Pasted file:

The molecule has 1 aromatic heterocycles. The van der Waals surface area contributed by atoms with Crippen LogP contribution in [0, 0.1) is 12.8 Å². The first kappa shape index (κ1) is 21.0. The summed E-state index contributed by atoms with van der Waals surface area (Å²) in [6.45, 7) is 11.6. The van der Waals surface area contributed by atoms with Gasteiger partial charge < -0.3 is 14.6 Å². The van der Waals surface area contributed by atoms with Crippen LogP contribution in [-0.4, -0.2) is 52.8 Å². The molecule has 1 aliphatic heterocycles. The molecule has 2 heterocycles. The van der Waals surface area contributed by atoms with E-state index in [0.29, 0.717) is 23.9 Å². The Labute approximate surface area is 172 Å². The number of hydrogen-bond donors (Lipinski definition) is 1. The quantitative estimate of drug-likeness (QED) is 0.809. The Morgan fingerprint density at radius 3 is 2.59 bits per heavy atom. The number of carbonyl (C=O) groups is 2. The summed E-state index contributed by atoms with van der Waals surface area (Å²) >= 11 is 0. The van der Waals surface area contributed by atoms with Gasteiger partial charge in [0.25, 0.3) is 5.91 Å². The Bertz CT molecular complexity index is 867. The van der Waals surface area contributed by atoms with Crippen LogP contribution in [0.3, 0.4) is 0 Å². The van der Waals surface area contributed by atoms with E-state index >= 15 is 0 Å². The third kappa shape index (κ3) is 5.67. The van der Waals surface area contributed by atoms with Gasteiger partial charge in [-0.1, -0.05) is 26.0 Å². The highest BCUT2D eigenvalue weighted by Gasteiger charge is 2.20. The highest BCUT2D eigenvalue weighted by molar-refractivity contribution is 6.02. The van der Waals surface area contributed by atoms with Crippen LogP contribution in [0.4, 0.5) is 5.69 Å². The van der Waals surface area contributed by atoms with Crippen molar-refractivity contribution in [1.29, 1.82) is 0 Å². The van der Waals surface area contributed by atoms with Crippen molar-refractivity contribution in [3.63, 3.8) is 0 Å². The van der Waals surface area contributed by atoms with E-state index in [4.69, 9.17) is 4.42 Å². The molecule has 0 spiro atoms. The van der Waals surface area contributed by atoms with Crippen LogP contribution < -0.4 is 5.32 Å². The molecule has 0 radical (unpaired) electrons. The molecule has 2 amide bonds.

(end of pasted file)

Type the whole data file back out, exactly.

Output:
The molecule has 1 aromatic heterocycles. The van der Waals surface area contributed by atoms with Crippen LogP contribution in [0, 0.1) is 12.8 Å². The first kappa shape index (κ1) is 21.0. The summed E-state index contributed by atoms with van der Waals surface area (Å²) in [6.45, 7) is 11.6. The van der Waals surface area contributed by atoms with Gasteiger partial charge < -0.3 is 14.6 Å². The van der Waals surface area contributed by atoms with Crippen LogP contribution in [-0.4, -0.2) is 52.8 Å². The molecule has 1 aliphatic heterocycles. The molecule has 2 heterocycles. The van der Waals surface area contributed by atoms with E-state index in [0.29, 0.717) is 23.9 Å². The Labute approximate surface area is 172 Å². The number of hydrogen-bond donors (Lipinski definition) is 1. The quantitative estimate of drug-likeness (QED) is 0.809. The Morgan fingerprint density at radius 3 is 2.59 bits per heavy atom. The number of carbonyl (C=O) groups is 2. The summed E-state index contributed by atoms with van der Waals surface area (Å²) >= 11 is 0. The van der Waals surface area contributed by atoms with Gasteiger partial charge in [0.25, 0.3) is 5.91 Å². The Bertz CT molecular complexity index is 867. The van der Waals surface area contributed by atoms with Crippen LogP contribution in [0.3, 0.4) is 0 Å². The van der Waals surface area contributed by atoms with E-state index >= 15 is 0 Å². The third kappa shape index (κ3) is 5.67. The van der Waals surface area contributed by atoms with Gasteiger partial charge in [-0.1, -0.05) is 26.0 Å². The highest BCUT2D eigenvalue weighted by Gasteiger charge is 2.20. The highest BCUT2D eigenvalue weighted by molar-refractivity contribution is 6.02. The van der Waals surface area contributed by atoms with Crippen LogP contribution in [0.4, 0.5) is 5.69 Å². The van der Waals surface area contributed by atoms with Crippen molar-refractivity contribution in [1.29, 1.82) is 0 Å². The van der Waals surface area contributed by atoms with Crippen molar-refractivity contribution in [3.63, 3.8) is 0 Å². The van der Waals surface area contributed by atoms with E-state index in [4.69, 9.17) is 4.42 Å². The molecule has 0 spiro atoms. The van der Waals surface area contributed by atoms with Crippen LogP contribution < -0.4 is 5.32 Å². The molecule has 0 radical (unpaired) electrons. The molecule has 2 amide bonds.